Sunday October 2, 2011
GLASTENBURY -- A team of paranormal investigators hiked into Glastenbury over the weekend to survey the area known as the "Bennington Triangle."
Provided that they ever make it out safely, the group will use the experience along with any found phenomena in a hourlong documentary that will explore Glastenbury's rich and varied folklore.
"We're really trying to tell the accurate story of the area, and these unusual reports -- what's actually happened as far as these reports are concerned," said Nick Smith, founder and director of Crypto Paranormal Investigations. "Because there are crazy claims. Especially (regarding missing persons)."
Beforehand, the director of the Queens, N.Y.-based team said that he did not expect to capture any paranormal evidence.
"Real paranormal activity seems fairly rare," said Smith in the days leading up to the investigation. "When my group goes into a paranormal investigation we really go with the intent of trying to disprove. We do this about 96 percent of the time."
A three-person team -- two investigators and a camerawoman -- struck out Friday morning from a pull-off on Route 9 to hike to the summit of Glastenbury Mountain. Saturday, they planned to hike down the Long Trail to the Melville Nauheim Shelter, the last known location in one missing persons case.
The investigators brought a plethora of equipment, including infrared thermal imaging, night vision and full spectrum cameras, hypersensitive audio recorders with parabolic microphones, motion sensors, and other sensors measuring temperature, barometric pressure, and electromagnetic and gamma radiation.
Smith said that his group, founded in 2004, had never found "actual legitimate activity that, for lack of a better word, defies explanation." But, he went on to say, "even the most active places aren't active every day."
The team went unheard from Sunday evening -- whether due to paranormal phenomena or poor cellphone reception remains anyone's guess.
Past investigations in Vermont by Crypto Paranormal Investigations have included a private residence in Burlington, a college dorm at Green Mountain College in Poultney, and Golden Brook Bridge in Stowe.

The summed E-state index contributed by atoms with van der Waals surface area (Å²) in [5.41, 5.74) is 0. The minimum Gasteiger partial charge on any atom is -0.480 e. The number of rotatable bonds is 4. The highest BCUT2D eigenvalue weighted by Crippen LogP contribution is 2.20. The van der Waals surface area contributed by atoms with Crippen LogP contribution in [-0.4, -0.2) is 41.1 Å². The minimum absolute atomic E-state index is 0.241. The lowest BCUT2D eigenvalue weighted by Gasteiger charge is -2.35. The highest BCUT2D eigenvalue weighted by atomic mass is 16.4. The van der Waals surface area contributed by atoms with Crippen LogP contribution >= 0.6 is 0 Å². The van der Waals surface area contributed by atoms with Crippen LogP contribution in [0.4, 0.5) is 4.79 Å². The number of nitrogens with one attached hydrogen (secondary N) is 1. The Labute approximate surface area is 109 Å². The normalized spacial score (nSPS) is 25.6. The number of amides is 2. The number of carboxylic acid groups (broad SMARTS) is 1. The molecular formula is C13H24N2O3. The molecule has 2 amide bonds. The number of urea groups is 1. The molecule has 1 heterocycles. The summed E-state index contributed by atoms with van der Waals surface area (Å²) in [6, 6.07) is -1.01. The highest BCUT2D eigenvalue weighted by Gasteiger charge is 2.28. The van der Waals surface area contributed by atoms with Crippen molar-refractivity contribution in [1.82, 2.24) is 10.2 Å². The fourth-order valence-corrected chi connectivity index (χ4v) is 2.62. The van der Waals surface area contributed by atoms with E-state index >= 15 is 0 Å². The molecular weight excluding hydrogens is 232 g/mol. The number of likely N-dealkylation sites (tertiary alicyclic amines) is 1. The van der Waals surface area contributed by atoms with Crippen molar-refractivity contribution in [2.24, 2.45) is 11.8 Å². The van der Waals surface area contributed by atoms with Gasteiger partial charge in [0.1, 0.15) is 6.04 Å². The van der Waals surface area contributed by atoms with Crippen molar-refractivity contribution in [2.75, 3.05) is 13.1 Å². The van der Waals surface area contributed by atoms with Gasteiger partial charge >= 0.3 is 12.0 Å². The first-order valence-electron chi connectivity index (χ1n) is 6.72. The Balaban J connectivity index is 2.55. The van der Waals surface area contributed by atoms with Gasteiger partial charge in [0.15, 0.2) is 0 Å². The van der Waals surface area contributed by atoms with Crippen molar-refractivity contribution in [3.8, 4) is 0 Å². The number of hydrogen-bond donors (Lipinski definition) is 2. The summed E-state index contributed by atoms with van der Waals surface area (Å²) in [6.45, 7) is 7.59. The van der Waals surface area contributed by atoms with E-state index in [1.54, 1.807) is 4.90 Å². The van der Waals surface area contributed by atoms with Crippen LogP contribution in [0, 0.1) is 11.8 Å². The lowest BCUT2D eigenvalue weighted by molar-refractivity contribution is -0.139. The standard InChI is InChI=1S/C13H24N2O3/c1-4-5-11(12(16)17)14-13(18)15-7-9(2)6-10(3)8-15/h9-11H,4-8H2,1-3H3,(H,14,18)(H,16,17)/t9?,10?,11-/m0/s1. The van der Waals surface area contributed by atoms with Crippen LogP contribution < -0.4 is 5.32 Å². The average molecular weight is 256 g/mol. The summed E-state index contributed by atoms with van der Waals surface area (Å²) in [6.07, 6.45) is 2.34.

In the Glastenbury wilderness, Smith said that his team would look for "anything anomalous, anything that can't be explained, any possible trace of these people that have gone missing."
The group has worked on the documentary over the past year, filming, conducting research, and interviewing local residents, including Tyler Resch, the Bennington Museum librarian who authored the 2008 book titled "Glastenbury: The History of A Vermont Ghost Town."
Joseph Citro, the Vermont author who coined the term "Bennington Triangle" in 1992, has also written extensively about the area. Archival Banner reports also served to whet the appetite of Smith and his team.
The documentary film will revolve around Glastenbury Mountain, the surrounding area, and its history of unusual events, Smith said.
"In actuality ... most of the things reported there my group really doesn't deal with," Smith said. "We don't study bigfoot, we don't study UFOs. But in general we've found the overall story to be just so interesting that we really want to try to tell and explore, through a visual means, and document it."
Reports from Glastenbury over the years have run the gamut from suspicious to incredulous, and have included aforementioned UFO and bigfoot sightings, Indian burial ground rumors, and also many, many disappearances.
Glastenbury was unincorporated by the state in 1937, its status as "ghost town" perhaps intensifying later missing persons reports.
Despite as many as 30 reported missing persons in the area, Smith said that his research confirmed only two bona fide Glastenbury disappearances: That of Middie Rivers, a hunting guide who went missing in 1945, and Freida Langer, a local woman who went missing in 1950, and whose body eventually turned up near a flood dam at the Somerset Reservoir.
Crypto Paranormal Investigations' Glastenbury documentary is scheduled to be completed some time next year. Its focus, length, and even title remain heavily dependent on this weekend's investigation.
"If we find something (that) could be very impressive, if we don't find something, I think that tells us something entirely different about the location," Smith said. Either way, the timing couldn't be more opportune.
"Right now we're living in the biggest heightened interest in the paranormal since the Victorian Era, since the birth of the spiritual movement," Smith said, crediting that popularity to a slew of paranormal investigation television shows.
Contact Zeke Wright at firstname.lastname@example.org.